The South African Communist Party (SACP) has on several occasions taken large donations in cash in order to foil its creditors, according to former Congress of South African Trade Unions (Cosatu) president Willie Madisha.
He made the claim in an article in the Cape Times on Friday, in which he sought to ”set the record straight” on events surrounding his axing.
He was dismissed after a businessman laid a complaint with the police that though he handed a R500 000 donation to Madisha to pass on to SACP general secretary Blade Nzimande, there was no record of the cash.
Nzimande has denied ever getting the money; Madisha maintains he handed it over.
Madisha, who at the time was an SACP central committee member, wrote that this was ”obviously an issue that needs to be investigated”.
But, he said, the SACP had, because of its ”fragile financial situation”, on several occasions received large donations in cash.
”Had such money gone through the party’s books, creditors might have taken it, so there was always a call for cash,” he said.
”I was part of this, as were other members of the SACP.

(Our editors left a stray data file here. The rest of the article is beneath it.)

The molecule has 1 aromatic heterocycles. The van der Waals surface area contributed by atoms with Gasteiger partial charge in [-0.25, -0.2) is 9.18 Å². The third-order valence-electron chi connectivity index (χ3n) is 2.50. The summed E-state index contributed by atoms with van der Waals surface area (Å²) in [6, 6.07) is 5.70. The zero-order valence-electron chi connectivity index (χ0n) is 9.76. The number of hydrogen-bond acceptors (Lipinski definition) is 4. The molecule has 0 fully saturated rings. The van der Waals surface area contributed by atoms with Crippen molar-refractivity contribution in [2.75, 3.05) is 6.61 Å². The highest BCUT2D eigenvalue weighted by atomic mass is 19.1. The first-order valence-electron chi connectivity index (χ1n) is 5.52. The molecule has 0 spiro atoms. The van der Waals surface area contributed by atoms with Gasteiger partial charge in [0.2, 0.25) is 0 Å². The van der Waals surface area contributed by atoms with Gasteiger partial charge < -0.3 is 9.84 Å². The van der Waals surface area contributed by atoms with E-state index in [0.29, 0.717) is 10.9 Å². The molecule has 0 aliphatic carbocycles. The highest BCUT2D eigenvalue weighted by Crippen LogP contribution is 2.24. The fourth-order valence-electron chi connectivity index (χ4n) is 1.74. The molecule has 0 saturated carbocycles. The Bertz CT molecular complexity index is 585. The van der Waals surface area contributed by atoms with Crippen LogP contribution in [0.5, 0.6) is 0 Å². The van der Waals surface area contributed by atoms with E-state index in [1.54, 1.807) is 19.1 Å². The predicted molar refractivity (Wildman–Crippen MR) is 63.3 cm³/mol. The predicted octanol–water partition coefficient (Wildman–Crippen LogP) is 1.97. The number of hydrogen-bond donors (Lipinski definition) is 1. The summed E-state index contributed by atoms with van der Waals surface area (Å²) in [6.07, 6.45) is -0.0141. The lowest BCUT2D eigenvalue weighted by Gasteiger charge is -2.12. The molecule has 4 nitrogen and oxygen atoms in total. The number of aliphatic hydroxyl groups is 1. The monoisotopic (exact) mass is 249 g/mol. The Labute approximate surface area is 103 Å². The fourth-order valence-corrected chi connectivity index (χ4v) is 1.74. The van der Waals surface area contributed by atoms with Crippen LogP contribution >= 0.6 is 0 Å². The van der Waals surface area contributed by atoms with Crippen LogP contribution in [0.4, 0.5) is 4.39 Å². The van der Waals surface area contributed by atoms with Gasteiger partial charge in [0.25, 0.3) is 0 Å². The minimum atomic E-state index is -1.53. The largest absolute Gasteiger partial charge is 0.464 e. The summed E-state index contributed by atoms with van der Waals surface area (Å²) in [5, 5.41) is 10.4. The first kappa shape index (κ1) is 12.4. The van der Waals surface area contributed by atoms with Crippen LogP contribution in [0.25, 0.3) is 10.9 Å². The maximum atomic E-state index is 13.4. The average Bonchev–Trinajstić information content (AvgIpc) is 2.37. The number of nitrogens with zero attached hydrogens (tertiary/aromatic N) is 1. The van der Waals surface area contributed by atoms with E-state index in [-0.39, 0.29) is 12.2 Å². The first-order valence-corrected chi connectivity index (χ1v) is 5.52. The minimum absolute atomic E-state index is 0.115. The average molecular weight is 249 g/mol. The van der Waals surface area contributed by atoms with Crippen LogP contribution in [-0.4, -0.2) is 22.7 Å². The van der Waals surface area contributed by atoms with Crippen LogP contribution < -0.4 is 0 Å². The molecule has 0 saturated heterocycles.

”We didn’t see it as wrong because our priority was keeping the party afloat at a time when we were mired in debt.”
Madisha said he recognised now that he was naive to have been involved, but he could not see how this had anything to do with both the South African Democratic Teachers’ Union or Cosatu. Since the controversy erupted, he has been axed as the head of both the union and the federation.
He is fighting the axings in the Equality Court.
Last week, after a delay of almost a year, the SACP finally paid a R1-million debt to the Nelson Mandela Metropolitan University in Port Elizabeth for use of university facilities for the party’s national congress in July last year.
The university went to court last November after the party failed to honour numerous promises to pay. — Sapa